The idle ramblings of a Jack of some trades, Master of none

Dec 18, 2007


After a hiatus of almost five years, the wife and I played Scrabble last weekend. We were both somewhat rustier than ever, and it took a little while to get the grey cells operational. By then, the Scrabble board was dense in the top quadrant and empty everywhere else. The quality of the words was none too impressive. You know, stuff like REX and FAIN and AXLED. Without adequate rack and board management, any game will quickly stultify and suffocate. In search of cheap points, complaining about the immoderate number of vowels on our racks, we unbalanced the board. Seeking to deny each other double- and triple-word scores, we placed innocuous words at the most inopportune squares. In essence, the game was grinding to a desperate shuffle of two- and three-letter words.

At that point, I placed CRINGED, got my fifty points and a bit, and the wife winced and we stopped the game. She later admitted that she had allowed me to win, in the interests of marital harmony. What can I say? She is a sweetie.

I've played Scrabble off and on for almost thirty years. When my parents and sister and I played, invariably my dad would thrash us. Boy, did this gall me! I vowed to beat him eventually and set about the task with single-minded devotion. In other words, I did nothing about it. Well, I read a lot of Charles Dickens and Thomas Hardy (I was twelve and my dad told me to read these dinosaurs, instead of, I don't know, Alistair MacLean). I learnt a few grandiloquent words, sure, and continued to get beaten by the old man. Still, I never became quite the fanatical word-freak that Stefan Fatsis describes so eloquently in his marvellous Word Freak, a tale of obsession and heartbreak among champion Scrabble players. For me, the thrill came from playing words I knew the meanings of. Winning was essential, of course, but I never felt the need to memorise all the recognised two- and three-letter words, or build up word-lists, or develop a blinding ability to anagram - all traits and abilities pushed to the limits by the foremost Scrabblists of the world.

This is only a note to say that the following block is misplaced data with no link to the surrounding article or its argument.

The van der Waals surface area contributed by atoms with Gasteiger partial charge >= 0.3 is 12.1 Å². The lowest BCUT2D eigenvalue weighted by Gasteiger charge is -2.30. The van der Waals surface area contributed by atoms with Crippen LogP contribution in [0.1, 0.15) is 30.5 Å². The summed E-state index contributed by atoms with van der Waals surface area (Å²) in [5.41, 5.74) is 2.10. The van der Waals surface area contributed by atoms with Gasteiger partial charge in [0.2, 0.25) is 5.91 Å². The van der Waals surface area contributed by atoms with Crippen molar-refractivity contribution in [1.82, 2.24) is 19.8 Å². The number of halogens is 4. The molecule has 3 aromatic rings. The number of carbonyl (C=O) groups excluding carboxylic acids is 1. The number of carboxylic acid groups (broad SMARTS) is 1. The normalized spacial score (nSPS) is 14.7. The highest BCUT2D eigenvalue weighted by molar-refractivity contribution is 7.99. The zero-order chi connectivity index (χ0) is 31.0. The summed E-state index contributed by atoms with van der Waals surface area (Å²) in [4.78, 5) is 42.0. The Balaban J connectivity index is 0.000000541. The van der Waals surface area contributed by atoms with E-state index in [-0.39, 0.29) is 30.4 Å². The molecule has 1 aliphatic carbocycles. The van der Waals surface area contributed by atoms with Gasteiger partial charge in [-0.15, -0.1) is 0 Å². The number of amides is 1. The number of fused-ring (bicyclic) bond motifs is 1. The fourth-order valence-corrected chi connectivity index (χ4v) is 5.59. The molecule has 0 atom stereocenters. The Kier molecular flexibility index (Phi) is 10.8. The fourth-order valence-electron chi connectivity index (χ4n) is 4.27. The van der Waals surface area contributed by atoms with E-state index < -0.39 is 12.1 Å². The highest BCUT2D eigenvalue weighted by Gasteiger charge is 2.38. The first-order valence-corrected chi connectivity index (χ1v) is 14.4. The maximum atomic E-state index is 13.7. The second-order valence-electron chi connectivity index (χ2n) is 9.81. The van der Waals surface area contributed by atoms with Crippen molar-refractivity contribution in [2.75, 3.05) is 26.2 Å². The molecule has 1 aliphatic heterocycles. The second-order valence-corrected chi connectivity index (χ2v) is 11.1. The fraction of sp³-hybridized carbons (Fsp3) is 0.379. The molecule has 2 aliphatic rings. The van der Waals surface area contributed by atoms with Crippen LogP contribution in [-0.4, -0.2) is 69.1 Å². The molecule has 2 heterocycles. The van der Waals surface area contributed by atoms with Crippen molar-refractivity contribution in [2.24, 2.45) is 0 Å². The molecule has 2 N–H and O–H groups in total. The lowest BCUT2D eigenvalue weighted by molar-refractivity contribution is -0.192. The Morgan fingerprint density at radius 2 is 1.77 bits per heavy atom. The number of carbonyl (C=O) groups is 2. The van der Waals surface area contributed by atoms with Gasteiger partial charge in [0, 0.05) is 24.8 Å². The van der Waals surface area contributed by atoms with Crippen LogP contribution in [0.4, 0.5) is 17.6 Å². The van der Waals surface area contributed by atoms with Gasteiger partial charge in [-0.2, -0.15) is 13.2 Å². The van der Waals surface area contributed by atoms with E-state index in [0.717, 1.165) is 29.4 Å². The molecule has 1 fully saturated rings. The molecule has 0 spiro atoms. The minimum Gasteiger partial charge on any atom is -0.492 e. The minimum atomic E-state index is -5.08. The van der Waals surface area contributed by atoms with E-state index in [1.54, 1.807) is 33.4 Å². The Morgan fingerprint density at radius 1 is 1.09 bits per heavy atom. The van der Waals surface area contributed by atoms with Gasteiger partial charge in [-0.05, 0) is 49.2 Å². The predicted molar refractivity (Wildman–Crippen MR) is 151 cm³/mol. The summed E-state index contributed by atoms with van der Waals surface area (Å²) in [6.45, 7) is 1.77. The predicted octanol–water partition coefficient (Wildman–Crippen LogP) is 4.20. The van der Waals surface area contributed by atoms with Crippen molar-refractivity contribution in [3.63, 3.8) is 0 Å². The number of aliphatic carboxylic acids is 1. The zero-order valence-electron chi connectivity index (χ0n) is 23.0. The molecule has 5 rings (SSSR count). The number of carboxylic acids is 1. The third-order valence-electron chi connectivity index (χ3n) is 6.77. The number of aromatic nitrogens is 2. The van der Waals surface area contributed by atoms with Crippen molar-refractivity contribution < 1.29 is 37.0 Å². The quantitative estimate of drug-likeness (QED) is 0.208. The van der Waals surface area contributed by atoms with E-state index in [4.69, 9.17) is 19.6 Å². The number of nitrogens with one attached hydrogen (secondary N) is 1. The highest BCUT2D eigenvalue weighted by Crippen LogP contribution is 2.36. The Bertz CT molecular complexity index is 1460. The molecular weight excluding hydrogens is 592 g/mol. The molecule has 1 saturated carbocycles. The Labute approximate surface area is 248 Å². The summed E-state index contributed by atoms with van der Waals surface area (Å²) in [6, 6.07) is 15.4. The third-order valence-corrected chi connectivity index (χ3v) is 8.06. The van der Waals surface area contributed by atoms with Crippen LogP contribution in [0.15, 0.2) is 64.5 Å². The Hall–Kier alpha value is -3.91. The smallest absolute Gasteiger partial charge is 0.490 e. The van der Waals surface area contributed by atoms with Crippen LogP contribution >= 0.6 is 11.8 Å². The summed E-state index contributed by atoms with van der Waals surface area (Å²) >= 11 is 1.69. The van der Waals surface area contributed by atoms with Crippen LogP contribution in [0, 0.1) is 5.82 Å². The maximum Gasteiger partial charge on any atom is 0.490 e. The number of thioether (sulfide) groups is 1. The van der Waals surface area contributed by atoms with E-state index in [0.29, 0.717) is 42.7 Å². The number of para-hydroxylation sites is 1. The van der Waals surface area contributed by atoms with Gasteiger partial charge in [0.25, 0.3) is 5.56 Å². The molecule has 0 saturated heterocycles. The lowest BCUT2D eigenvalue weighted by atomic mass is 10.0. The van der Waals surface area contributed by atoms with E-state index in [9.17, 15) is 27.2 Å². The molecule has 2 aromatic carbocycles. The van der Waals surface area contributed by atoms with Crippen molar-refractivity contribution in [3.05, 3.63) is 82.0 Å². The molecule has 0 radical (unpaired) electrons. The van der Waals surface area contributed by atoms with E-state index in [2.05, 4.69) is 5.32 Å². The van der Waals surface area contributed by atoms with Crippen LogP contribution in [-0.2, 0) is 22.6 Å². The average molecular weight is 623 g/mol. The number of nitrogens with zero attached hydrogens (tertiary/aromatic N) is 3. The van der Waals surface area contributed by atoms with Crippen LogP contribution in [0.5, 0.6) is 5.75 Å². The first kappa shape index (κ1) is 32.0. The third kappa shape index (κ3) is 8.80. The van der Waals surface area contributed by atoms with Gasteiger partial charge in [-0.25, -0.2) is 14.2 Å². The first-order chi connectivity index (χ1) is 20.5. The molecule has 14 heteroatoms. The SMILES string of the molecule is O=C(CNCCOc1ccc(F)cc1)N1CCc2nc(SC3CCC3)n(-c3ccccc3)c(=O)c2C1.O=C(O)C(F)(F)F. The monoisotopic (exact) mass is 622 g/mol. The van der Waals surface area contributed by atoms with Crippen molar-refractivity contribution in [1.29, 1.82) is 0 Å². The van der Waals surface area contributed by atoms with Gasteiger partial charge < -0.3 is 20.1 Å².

I'm not sure I'd enjoy playing the game with the obsessives. They'd beat me hollow, of course. But they show no interest in the words they place. Their imagination extends only to fast anagramming and clever placement and deciding when to rotate the rack and so on. These are all good skills to have even for a part-time gamer. But the main reason the game has such a hold on me is my love for language. I'm fascinated by the cleverness of my opponents as they finagle interesting words onto the board. I'm always prepared to ask for the meaning of a word I've not encountered before - and not as an adversarial challenge, either. When we get to the endgame where one seeks nooks to insert the smaller words, desperately trying to get rid of the straggling letters on the rack, I am already losing interest. By then the fancy and grandiose words have already been played, and large scores amassed, and thrilling seven-letter sweeps accomplished with panache.


For those with an obsession with Scrabble and online play, the Calcutta-based Agarwalla brothers have come up with Scrabulous. A news piece about it is here. Let it not be said that desi programmers can only work on projects and not on products. It's earning them a few tens of thousands of dollars every month in revenue, which, for the small-scale operation they run, is rather good, eh?

UPDATE: 16 Jan 2007: It appears that the copyright owners of Scrabble have asked Facebook to take Scrabulous offline. It was just a matter of time. Sigh.


Anonymous said...

The best thing about Scrabulous is that one can play many games simultaneously and make 1 or 2 moves a day rather than play intense, hyper-competitive games. I am playing 3 games - 2 with a friend in Texas and 1 with a friend in California. I lost 1 but I was always a fool for good words rather than high scores. What can I say? :-)

Fëanor said...

@laviequotidienne: Welcome to Jost a Mon, and thanks for the comment. What you say reminds me of an old Archie comic strip in which he is playing long distance chess with someone in some other city. Basically he's strung along for months, and then it turns out that Reggie was messing with him. Hmm. Seemed funnier at the time :-).

Anonymous said...

Feanor: In my case, they are my friends so I know they exist :-)

But yes, in a more open, less walled-garden, virtual world, that scenario is even more plausible than in the pre-internet world of Archie.

That said, I have a ham radio aficionado in my family who once talked with King Hussain of Jordan (before he died of course) and since hammers have unique handles, they are verifiable.

In the ether anything can happen - and in a New York minute, everything can change.

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